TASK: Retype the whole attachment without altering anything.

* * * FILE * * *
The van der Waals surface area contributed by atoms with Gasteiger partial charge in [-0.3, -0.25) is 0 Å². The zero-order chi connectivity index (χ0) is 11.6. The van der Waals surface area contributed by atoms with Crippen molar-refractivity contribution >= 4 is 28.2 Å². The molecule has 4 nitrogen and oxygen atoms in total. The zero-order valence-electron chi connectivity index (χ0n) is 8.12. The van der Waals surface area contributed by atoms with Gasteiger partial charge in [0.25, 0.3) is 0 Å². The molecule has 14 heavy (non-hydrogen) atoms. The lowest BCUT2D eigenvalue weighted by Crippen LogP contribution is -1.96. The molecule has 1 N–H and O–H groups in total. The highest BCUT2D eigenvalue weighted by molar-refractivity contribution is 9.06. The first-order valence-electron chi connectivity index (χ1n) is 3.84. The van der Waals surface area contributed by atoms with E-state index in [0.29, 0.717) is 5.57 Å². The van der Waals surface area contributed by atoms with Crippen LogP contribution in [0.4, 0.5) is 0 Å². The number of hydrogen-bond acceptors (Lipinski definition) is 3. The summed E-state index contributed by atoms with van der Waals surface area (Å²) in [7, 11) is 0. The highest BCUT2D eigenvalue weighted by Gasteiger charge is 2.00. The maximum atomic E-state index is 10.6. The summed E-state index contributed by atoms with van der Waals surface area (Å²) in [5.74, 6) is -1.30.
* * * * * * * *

The van der Waals surface area contributed by atoms with Gasteiger partial charge in [-0.3, -0.25) is 0 Å². The zero-order chi connectivity index (χ0) is 11.6. The van der Waals surface area contributed by atoms with Crippen molar-refractivity contribution >= 4 is 28.2 Å². The molecule has 4 nitrogen and oxygen atoms in total. The zero-order valence-electron chi connectivity index (χ0n) is 8.12. The van der Waals surface area contributed by atoms with Gasteiger partial charge in [0.25, 0.3) is 0 Å². The molecule has 14 heavy (non-hydrogen) atoms. The lowest BCUT2D eigenvalue weighted by Crippen LogP contribution is -1.96. The molecule has 1 N–H and O–H groups in total. The highest BCUT2D eigenvalue weighted by molar-refractivity contribution is 9.06. The first-order valence-electron chi connectivity index (χ1n) is 3.84. The van der Waals surface area contributed by atoms with E-state index in [0.29, 0.717) is 5.57 Å². The van der Waals surface area contributed by atoms with Crippen LogP contribution in [0.4, 0.5) is 0 Å². The number of hydrogen-bond acceptors (Lipinski definition) is 3. The summed E-state index contributed by atoms with van der Waals surface area (Å²) in [7, 11) is 0. The highest BCUT2D eigenvalue weighted by Gasteiger charge is 2.00. The maximum atomic E-state index is 10.6. The summed E-state index contributed by atoms with van der Waals surface area (Å²) in [5.74, 6) is -1.30.